EMV chip technology has long been considered the next big step for the payment industry. While mobile commerce and the digital wallet are flashier technologies, EMV has already laid down the groundwork that will help it become a popular payment form in the next few years. On top of that, it is already in wide use outside of the U.S.
However, a recent court ruling could throw a monkey wrench into those plans. Bank Info Security profiled the case, which was overseen by the U.S. District Court for the District of Columbia. It essentially puts an end to the Federal Reserve's planned 1-cent-per transaction incentive for card issuers that invest in new fraud prevention technology.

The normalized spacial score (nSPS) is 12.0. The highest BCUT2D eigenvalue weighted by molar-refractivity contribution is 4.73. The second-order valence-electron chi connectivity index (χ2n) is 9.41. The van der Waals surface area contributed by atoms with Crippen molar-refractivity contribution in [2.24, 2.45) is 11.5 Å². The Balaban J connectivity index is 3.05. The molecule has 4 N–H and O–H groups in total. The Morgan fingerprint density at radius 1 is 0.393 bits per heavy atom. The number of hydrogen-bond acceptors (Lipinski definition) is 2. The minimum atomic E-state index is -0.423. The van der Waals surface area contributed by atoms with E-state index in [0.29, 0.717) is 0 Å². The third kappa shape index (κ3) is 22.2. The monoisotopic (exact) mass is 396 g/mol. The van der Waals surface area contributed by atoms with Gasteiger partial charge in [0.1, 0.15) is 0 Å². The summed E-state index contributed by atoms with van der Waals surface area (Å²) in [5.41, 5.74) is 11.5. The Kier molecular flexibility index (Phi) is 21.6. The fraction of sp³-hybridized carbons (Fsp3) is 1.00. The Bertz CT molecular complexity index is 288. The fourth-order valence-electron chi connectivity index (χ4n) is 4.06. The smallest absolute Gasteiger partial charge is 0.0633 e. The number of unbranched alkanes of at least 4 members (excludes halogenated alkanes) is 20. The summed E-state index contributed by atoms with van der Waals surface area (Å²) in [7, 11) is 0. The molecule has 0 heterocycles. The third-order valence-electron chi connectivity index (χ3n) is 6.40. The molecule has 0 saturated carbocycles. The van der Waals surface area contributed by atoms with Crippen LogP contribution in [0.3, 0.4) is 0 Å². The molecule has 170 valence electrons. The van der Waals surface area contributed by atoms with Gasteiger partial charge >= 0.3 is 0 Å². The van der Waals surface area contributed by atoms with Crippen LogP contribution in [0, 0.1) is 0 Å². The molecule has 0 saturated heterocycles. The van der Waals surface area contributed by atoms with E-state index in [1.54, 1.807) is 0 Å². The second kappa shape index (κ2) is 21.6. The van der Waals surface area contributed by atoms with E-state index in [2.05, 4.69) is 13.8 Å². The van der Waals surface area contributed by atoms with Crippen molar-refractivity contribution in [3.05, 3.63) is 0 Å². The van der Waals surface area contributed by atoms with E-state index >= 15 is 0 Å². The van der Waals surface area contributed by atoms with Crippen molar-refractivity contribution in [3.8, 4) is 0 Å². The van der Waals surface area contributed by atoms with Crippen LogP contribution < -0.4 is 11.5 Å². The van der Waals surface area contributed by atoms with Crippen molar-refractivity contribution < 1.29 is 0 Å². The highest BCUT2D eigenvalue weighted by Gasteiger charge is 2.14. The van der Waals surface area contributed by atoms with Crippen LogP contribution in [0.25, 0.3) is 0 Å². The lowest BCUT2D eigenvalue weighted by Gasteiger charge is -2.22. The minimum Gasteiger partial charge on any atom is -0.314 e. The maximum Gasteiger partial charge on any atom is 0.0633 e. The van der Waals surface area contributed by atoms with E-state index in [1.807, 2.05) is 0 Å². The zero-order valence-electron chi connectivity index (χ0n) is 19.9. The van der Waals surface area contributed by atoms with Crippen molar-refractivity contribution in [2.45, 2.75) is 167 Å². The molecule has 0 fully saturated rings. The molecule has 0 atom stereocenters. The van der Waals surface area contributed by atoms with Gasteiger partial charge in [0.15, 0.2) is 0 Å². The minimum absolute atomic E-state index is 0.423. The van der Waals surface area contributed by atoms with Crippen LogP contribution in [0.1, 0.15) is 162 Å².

The ruling has many companies re-evaluating if they want to invest in EMV at this stage. Al Pascual, a financial fraud analyst at Javelin, said that currently Citigroup is the only top 25 U.S. banking institute to adopt EMV and that is because of the amount of international business the company does.
"When considering the recent ruling on debit fees, it would not be surprising if this number [rate of EMV adoption] remains flat through next year," Pascual said.
Retailers are going to need to keep an eye on how this ruling affects the payment industry. The ruling's impact on rewriting network routing impacts how EMV will need to work, which could delay mandates and implementation. However, EMV technology is coming and merchants need to be ready. A payment solution provider can become a valuable asset during the preparation process.